1. Only activate when absolutely necessary. Microsoft gives retail users a 30-day grace period after you install to use Windows and change all the hardware you want. No questions asked. Take advantage of it and use Windows until day 29 or 30. You'll probably want to suppress Windows Activation notices so you don't get pestered all the time. Note that this script does NOT get you out of activating! Your grace period still ends after 30 days - the script just ensures Windows won't annoy you in the meantime.

    2. Use Sysprep for images. This lets you install Windows XP once, make an image and store it as long as you want. When you restore the image to disk, your 30 day counter starts over. Useful for lots of hardware testing without the pain of reinstalling Windows. Note: this is also not a way to get around activation, Microsoft only lets Sysprep reset the activation counter 3 times.

    3. For longer periods of testing, consider getting an MSDN subscription. Prices are very reasonable considering all the software you get: $700 gets you perpetual (valid forever) licenses to every Microsoft operating system ever made, plus monthly updates for a year. Look for better deals on ebay, etc. MSDN OS licenses allow you 60 days before you must activate.

    4. If MSDN is too expensive and you only care about Windows XP, you can buy a volume licensed copy of Windows XP for under $200. Note it's an upgrade only, so you still need some other licensed copy of Windows to qualify for this price. This is a completely legitimate way to acquire a copy of Windows that will never require activation. (Note: Volume license agreements require purchases of 5 or more licenses to start, but not necessarily all Windows. Media and license fees charged by the reseller are not included.)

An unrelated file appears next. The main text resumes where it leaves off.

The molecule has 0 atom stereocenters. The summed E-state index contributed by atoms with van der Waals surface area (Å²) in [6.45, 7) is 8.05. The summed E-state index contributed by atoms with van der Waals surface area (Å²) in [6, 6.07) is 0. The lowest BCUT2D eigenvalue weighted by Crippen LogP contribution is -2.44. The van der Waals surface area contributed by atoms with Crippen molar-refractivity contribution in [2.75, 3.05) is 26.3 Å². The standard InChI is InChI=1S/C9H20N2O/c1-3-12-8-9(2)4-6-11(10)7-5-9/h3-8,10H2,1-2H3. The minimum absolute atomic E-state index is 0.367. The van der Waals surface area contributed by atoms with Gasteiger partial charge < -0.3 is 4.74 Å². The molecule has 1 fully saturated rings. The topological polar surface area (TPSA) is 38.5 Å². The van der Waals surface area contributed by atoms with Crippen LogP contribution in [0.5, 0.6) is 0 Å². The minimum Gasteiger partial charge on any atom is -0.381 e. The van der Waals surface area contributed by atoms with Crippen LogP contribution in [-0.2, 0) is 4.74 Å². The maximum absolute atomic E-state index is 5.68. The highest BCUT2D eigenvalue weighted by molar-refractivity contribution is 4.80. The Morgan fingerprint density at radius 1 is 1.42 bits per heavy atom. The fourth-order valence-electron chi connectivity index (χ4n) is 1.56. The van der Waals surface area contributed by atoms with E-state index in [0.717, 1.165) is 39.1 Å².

5. Lastly, exercise your rights! If you do indeed honestly own a validly-licensed, genuine copy of Windows XP, you are entitled to activate as much as you want. Understand the license terms first though: Remember OEM copies of Windows are forever married to the box on which they're first installed or distributed with - no borrowing unused copies from work or swapping licenses amongst machines! Retail versions of Windows XP can be transferred to a new machine, but are only ever licensed for a single machine at a time, so be sure to uninstall or format if you're using on a new machine. As long as you are legit, Microsoft will activate you via internet or phone. You can also automate internet activation if you don't like clicking buttons. Again, this is not a way to get out of activation, just a way to simplify the process.

    That said, I have found through nearly 5 years of experience that those that complain about activation fall into 2 categories:

    1) Those who dislike it on a theoretical level. They may or may not own a copy of Windows, but they dislike the very idea of having to activate with Microsoft. Once they try it and see how simple it is, they're satisfied. Activation really is easy, and Microsoft has no problems activating you multiple times. The hardware changing algorithms are also very lenient. If all else fails, you can always call up the activation center (free call 24/7 from anywhere in the world) and explain your situation. They always activate validly licensed users.